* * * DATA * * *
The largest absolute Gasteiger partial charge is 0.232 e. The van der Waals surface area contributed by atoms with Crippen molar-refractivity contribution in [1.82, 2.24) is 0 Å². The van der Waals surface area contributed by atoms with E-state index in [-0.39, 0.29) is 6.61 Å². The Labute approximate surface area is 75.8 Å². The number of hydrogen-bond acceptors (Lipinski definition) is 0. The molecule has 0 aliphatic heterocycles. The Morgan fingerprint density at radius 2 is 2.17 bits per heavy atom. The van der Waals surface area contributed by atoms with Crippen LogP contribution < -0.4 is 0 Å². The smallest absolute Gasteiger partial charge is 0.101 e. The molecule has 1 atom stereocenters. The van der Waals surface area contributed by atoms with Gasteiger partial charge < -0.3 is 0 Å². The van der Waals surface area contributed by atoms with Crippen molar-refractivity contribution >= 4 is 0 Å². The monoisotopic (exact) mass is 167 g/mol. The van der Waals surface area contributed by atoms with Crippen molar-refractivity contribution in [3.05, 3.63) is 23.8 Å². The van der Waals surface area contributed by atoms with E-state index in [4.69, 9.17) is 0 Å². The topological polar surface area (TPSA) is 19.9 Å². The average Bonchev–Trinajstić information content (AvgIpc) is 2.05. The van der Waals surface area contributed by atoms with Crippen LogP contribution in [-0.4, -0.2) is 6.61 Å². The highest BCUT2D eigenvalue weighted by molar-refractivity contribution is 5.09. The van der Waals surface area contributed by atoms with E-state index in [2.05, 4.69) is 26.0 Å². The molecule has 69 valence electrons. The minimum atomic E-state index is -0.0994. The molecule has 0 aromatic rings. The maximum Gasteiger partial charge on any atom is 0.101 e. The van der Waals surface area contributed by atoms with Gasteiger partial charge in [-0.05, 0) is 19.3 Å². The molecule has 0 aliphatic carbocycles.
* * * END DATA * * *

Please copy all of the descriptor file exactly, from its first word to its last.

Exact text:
The largest absolute Gasteiger partial charge is 0.232 e. The van der Waals surface area contributed by atoms with Crippen molar-refractivity contribution in [1.82, 2.24) is 0 Å². The van der Waals surface area contributed by atoms with E-state index in [-0.39, 0.29) is 6.61 Å². The Labute approximate surface area is 75.8 Å². The number of hydrogen-bond acceptors (Lipinski definition) is 0. The molecule has 0 aliphatic heterocycles. The Morgan fingerprint density at radius 2 is 2.17 bits per heavy atom. The van der Waals surface area contributed by atoms with Crippen LogP contribution < -0.4 is 0 Å². The smallest absolute Gasteiger partial charge is 0.101 e. The molecule has 1 atom stereocenters. The van der Waals surface area contributed by atoms with Gasteiger partial charge < -0.3 is 0 Å². The van der Waals surface area contributed by atoms with Crippen molar-refractivity contribution >= 4 is 0 Å². The monoisotopic (exact) mass is 167 g/mol. The van der Waals surface area contributed by atoms with Crippen molar-refractivity contribution in [3.05, 3.63) is 23.8 Å². The van der Waals surface area contributed by atoms with E-state index in [4.69, 9.17) is 0 Å². The topological polar surface area (TPSA) is 19.9 Å². The average Bonchev–Trinajstić information content (AvgIpc) is 2.05. The van der Waals surface area contributed by atoms with Crippen LogP contribution in [-0.4, -0.2) is 6.61 Å². The highest BCUT2D eigenvalue weighted by molar-refractivity contribution is 5.09. The van der Waals surface area contributed by atoms with E-state index in [2.05, 4.69) is 26.0 Å². The molecule has 69 valence electrons. The minimum atomic E-state index is -0.0994. The molecule has 0 aromatic rings. The maximum Gasteiger partial charge on any atom is 0.101 e. The van der Waals surface area contributed by atoms with Gasteiger partial charge in [-0.05, 0) is 19.3 Å². The molecule has 0 aliphatic carbocycles.